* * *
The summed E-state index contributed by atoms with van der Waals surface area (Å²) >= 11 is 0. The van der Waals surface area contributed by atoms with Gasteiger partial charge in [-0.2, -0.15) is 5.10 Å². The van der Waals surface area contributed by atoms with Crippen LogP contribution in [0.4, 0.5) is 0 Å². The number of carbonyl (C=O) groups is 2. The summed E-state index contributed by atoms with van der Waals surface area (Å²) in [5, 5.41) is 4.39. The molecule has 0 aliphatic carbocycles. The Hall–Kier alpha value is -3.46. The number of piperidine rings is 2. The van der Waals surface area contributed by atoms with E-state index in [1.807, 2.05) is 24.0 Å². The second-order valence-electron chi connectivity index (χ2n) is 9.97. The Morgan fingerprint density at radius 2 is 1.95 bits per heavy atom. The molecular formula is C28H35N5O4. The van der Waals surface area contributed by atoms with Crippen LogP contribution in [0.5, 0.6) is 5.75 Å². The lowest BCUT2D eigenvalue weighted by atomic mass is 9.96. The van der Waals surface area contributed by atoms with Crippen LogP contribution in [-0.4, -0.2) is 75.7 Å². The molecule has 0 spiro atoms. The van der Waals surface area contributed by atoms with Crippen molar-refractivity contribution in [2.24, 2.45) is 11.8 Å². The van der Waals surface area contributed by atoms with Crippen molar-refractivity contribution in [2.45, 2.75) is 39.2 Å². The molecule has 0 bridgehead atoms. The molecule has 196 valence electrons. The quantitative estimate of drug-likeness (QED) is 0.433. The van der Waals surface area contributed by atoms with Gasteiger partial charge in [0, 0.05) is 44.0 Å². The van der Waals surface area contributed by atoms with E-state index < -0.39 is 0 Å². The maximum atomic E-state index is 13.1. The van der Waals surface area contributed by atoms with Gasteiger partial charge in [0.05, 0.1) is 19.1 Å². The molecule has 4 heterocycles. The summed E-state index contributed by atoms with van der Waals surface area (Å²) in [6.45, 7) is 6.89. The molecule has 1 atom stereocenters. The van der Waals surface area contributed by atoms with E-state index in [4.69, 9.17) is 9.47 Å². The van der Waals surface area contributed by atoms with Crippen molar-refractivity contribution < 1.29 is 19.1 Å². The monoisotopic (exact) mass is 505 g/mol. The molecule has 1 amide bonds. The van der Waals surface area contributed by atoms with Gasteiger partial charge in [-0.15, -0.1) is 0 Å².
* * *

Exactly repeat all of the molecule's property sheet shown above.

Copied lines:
The summed E-state index contributed by atoms with van der Waals surface area (Å²) >= 11 is 0. The van der Waals surface area contributed by atoms with Gasteiger partial charge in [-0.2, -0.15) is 5.10 Å². The van der Waals surface area contributed by atoms with Crippen LogP contribution in [0.4, 0.5) is 0 Å². The number of carbonyl (C=O) groups is 2. The summed E-state index contributed by atoms with van der Waals surface area (Å²) in [5, 5.41) is 4.39. The molecule has 0 aliphatic carbocycles. The Hall–Kier alpha value is -3.46. The number of piperidine rings is 2. The van der Waals surface area contributed by atoms with E-state index in [1.807, 2.05) is 24.0 Å². The second-order valence-electron chi connectivity index (χ2n) is 9.97. The Morgan fingerprint density at radius 2 is 1.95 bits per heavy atom. The molecular formula is C28H35N5O4. The van der Waals surface area contributed by atoms with Crippen LogP contribution in [0.5, 0.6) is 5.75 Å². The lowest BCUT2D eigenvalue weighted by atomic mass is 9.96. The van der Waals surface area contributed by atoms with Crippen LogP contribution in [-0.4, -0.2) is 75.7 Å². The molecule has 0 spiro atoms. The van der Waals surface area contributed by atoms with Crippen molar-refractivity contribution in [2.24, 2.45) is 11.8 Å². The van der Waals surface area contributed by atoms with Crippen molar-refractivity contribution in [2.45, 2.75) is 39.2 Å². The molecule has 0 bridgehead atoms. The molecule has 196 valence electrons. The quantitative estimate of drug-likeness (QED) is 0.433. The van der Waals surface area contributed by atoms with Gasteiger partial charge in [0, 0.05) is 44.0 Å². The van der Waals surface area contributed by atoms with E-state index < -0.39 is 0 Å². The maximum atomic E-state index is 13.1. The van der Waals surface area contributed by atoms with Gasteiger partial charge in [0.05, 0.1) is 19.1 Å². The molecule has 4 heterocycles. The summed E-state index contributed by atoms with van der Waals surface area (Å²) in [6.45, 7) is 6.89. The molecule has 1 atom stereocenters. The van der Waals surface area contributed by atoms with E-state index in [4.69, 9.17) is 9.47 Å². The van der Waals surface area contributed by atoms with Crippen molar-refractivity contribution < 1.29 is 19.1 Å². The monoisotopic (exact) mass is 505 g/mol. The molecule has 1 amide bonds. The van der Waals surface area contributed by atoms with Gasteiger partial charge in [-0.15, -0.1) is 0 Å².